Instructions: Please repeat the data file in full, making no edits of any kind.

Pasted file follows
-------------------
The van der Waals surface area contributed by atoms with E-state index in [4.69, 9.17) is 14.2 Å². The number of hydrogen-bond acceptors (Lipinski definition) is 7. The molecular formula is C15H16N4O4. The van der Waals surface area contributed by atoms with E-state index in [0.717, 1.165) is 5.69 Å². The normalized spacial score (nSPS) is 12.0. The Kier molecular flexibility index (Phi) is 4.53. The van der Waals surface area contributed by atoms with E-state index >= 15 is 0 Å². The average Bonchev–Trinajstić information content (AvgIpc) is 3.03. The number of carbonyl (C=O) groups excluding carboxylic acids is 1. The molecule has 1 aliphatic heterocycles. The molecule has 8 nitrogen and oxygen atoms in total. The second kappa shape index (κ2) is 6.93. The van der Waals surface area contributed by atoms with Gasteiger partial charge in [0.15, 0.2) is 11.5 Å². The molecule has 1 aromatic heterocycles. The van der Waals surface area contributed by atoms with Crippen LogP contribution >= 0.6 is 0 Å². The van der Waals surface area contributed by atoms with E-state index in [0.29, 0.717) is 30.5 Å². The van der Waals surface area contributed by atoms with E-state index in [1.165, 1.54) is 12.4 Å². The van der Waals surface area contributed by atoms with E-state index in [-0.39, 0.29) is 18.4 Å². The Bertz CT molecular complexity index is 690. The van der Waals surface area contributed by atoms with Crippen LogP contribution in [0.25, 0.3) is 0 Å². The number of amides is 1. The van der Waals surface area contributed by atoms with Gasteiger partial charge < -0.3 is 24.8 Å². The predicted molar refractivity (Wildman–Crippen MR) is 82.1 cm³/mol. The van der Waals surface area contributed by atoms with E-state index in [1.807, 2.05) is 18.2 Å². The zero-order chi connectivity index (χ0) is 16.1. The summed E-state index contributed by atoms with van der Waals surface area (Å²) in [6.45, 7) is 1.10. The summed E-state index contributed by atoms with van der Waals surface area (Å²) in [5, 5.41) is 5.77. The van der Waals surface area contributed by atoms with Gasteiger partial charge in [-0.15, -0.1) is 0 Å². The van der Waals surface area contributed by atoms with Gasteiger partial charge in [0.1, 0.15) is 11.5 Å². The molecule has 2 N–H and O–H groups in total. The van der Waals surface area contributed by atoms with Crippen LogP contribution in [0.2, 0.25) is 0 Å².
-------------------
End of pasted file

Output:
The van der Waals surface area contributed by atoms with E-state index in [4.69, 9.17) is 14.2 Å². The number of hydrogen-bond acceptors (Lipinski definition) is 7. The molecular formula is C15H16N4O4. The van der Waals surface area contributed by atoms with E-state index in [0.717, 1.165) is 5.69 Å². The normalized spacial score (nSPS) is 12.0. The Kier molecular flexibility index (Phi) is 4.53. The van der Waals surface area contributed by atoms with E-state index >= 15 is 0 Å². The average Bonchev–Trinajstić information content (AvgIpc) is 3.03. The number of carbonyl (C=O) groups excluding carboxylic acids is 1. The molecule has 1 aliphatic heterocycles. The molecule has 8 nitrogen and oxygen atoms in total. The second kappa shape index (κ2) is 6.93. The van der Waals surface area contributed by atoms with Gasteiger partial charge in [0.15, 0.2) is 11.5 Å². The molecule has 1 aromatic heterocycles. The van der Waals surface area contributed by atoms with Crippen LogP contribution >= 0.6 is 0 Å². The van der Waals surface area contributed by atoms with E-state index in [0.29, 0.717) is 30.5 Å². The van der Waals surface area contributed by atoms with E-state index in [1.165, 1.54) is 12.4 Å². The van der Waals surface area contributed by atoms with E-state index in [-0.39, 0.29) is 18.4 Å². The Bertz CT molecular complexity index is 690. The van der Waals surface area contributed by atoms with Crippen LogP contribution in [0.25, 0.3) is 0 Å². The number of amides is 1. The van der Waals surface area contributed by atoms with Gasteiger partial charge < -0.3 is 24.8 Å². The predicted molar refractivity (Wildman–Crippen MR) is 82.1 cm³/mol. The van der Waals surface area contributed by atoms with E-state index in [1.807, 2.05) is 18.2 Å². The zero-order chi connectivity index (χ0) is 16.1. The summed E-state index contributed by atoms with van der Waals surface area (Å²) in [6.45, 7) is 1.10. The summed E-state index contributed by atoms with van der Waals surface area (Å²) in [5, 5.41) is 5.77. The van der Waals surface area contributed by atoms with Gasteiger partial charge in [-0.15, -0.1) is 0 Å². The van der Waals surface area contributed by atoms with Gasteiger partial charge in [0.1, 0.15) is 11.5 Å². The molecule has 2 N–H and O–H groups in total. The van der Waals surface area contributed by atoms with Crippen LogP contribution in [0.2, 0.25) is 0 Å².